The galaxy where we live is called the Milky Way. As per the recent study that involves studying the past of neighboring large galaxy Andromeda, our milky way is on its collision course with Andromeda.
Andromeda has consumed several smaller galaxies, likely inside the last few billion years, with left-overs found in massive streams of stars. Now, it has set its sights on the Milky Way as its next main course.
ANU researcher Dr Dougal Mackey, who co-led the study with Professor Geraint Lewis from the University of Sydney, said, “The international research team also found very faint traces of more small galaxies that Andromeda gobbled up even earlier, perhaps as far back as 10 billion years when it was first forming.”
But, no need to get panic- It won’t happen for about 4.5 billion years.
Dr. Mackey, from the ANU Research School of Astronomy and Astrophysics, said, “The Milky Way is on a collision course with Andromeda in about four billion years. So knowing what kind of a monster our galaxy is up against is useful in finding out the Milky Way’s ultimate fate.”
“Andromeda has a much bigger and more complex stellar halo than the Milky Way, which indicates that it has cannibalized many more galaxies, possibly larger ones.”
“By tracing the faint remains of these smaller galaxies with embedded star clusters, we’ve been able to recreate the way Andromeda drew them in and ultimately enveloped them at different times.”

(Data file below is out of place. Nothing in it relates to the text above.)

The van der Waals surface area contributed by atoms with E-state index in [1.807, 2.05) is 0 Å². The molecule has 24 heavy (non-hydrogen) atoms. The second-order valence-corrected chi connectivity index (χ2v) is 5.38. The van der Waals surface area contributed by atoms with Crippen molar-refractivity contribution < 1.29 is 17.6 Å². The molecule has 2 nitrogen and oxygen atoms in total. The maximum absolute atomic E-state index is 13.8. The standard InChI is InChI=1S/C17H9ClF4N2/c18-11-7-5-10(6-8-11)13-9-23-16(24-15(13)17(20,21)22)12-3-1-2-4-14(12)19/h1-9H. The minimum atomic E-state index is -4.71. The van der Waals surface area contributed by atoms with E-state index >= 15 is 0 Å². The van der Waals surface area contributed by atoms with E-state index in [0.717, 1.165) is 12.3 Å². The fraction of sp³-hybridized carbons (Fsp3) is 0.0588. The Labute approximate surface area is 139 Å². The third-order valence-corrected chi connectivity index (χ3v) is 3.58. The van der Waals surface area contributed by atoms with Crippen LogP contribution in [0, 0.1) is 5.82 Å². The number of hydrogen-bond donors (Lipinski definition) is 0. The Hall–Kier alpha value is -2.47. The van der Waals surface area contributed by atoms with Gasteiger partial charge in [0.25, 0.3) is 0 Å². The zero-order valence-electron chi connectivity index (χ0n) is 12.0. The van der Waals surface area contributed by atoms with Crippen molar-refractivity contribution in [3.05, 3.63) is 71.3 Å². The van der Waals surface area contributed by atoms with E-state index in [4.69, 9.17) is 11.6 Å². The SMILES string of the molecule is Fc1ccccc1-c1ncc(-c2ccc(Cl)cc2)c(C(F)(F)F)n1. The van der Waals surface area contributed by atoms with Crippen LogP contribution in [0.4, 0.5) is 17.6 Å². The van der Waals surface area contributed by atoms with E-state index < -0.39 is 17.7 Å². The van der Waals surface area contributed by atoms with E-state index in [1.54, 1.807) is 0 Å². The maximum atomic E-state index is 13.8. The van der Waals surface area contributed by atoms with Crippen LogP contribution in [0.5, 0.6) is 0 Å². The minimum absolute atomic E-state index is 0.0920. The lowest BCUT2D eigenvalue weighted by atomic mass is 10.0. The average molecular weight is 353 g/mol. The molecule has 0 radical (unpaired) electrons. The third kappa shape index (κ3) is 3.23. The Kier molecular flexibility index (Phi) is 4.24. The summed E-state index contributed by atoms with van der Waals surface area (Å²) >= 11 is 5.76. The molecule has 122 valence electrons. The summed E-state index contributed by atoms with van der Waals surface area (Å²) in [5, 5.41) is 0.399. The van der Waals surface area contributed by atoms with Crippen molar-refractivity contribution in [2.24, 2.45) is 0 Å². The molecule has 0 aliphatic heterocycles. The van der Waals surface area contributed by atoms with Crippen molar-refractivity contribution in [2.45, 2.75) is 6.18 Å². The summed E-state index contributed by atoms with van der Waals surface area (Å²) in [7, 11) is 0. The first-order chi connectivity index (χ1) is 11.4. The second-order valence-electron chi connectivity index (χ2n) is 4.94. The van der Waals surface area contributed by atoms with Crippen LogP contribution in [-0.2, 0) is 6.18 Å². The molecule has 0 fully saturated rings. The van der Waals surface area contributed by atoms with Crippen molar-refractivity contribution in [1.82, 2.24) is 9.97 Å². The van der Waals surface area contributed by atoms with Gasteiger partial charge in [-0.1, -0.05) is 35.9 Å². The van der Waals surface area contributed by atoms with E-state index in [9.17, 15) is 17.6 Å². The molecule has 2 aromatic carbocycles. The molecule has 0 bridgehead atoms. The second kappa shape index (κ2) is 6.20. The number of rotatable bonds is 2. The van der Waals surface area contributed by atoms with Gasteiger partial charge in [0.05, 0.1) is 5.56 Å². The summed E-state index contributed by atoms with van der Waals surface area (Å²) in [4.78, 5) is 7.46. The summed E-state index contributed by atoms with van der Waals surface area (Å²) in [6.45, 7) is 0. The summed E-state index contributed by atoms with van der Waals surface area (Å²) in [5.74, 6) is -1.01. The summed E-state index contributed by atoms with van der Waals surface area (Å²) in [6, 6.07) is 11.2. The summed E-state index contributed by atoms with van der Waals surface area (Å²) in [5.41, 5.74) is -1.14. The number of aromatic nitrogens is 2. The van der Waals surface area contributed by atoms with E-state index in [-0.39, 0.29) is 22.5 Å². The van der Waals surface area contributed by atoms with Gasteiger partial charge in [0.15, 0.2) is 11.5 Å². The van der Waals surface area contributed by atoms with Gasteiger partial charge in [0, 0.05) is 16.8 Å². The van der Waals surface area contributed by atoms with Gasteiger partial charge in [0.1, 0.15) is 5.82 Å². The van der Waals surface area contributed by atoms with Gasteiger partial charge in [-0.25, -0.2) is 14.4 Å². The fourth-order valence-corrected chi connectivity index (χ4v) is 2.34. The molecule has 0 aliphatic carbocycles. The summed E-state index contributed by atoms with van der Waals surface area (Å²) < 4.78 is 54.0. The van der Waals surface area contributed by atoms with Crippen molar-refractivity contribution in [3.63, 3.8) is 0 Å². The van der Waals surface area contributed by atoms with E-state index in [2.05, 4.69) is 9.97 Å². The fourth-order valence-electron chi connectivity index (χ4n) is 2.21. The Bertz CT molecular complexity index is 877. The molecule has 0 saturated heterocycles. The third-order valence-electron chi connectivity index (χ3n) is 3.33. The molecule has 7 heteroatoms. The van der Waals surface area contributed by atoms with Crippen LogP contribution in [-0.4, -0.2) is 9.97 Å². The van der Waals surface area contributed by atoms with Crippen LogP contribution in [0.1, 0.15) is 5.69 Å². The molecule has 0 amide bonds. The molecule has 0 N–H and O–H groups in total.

The disclosure introduces several new mysteries, with the two bouts of galactic feeding originating from totally different directions. However, the most surprising discovery in the direction of the ancient feeding is the same as the bizarre ‘plane of satellites’, an unexpected alignment of dwarf galaxies orbiting Andromeda.
Previously, scientists discovered that such planes were fragile and rapidly destroyed by Andromeda’s gravity within a few billion years.
Professor Lewis said, “This deepens the mystery as the plane must be young, but it appears to be aligned with ancient feeding of dwarf galaxies. Maybe this is because of the cosmic web, but really, this is only speculation. We’re going to have to think quite hard to unravel what this is telling us.”
Dr. Mackey said, “studying Andromeda also informed understanding about the way our galaxy has grown and evolved over many billions of years.”
“One of our main motivations in studying astronomy is to understand our place in the Universe. A way of learning about our galaxy is to study others that are similar to it and try to understand how these systems formed and evolved.”
“Sometimes, this can be easier than looking at the Milky Way because we live inside it, and that can make certain types of observations quite difficult.”
The study, published in Nature, analyzed data from the Pan-Andromeda Archaeological Survey, known as PAndAS.
- Mackey, D., Lewis, G.F., Brewer, B.J. et al. Two major accretion epochs in M31 from two distinct populations of globular clusters. Nature 574, 69–71 (2019). DOI: 10.1038/s41586-019-1597-1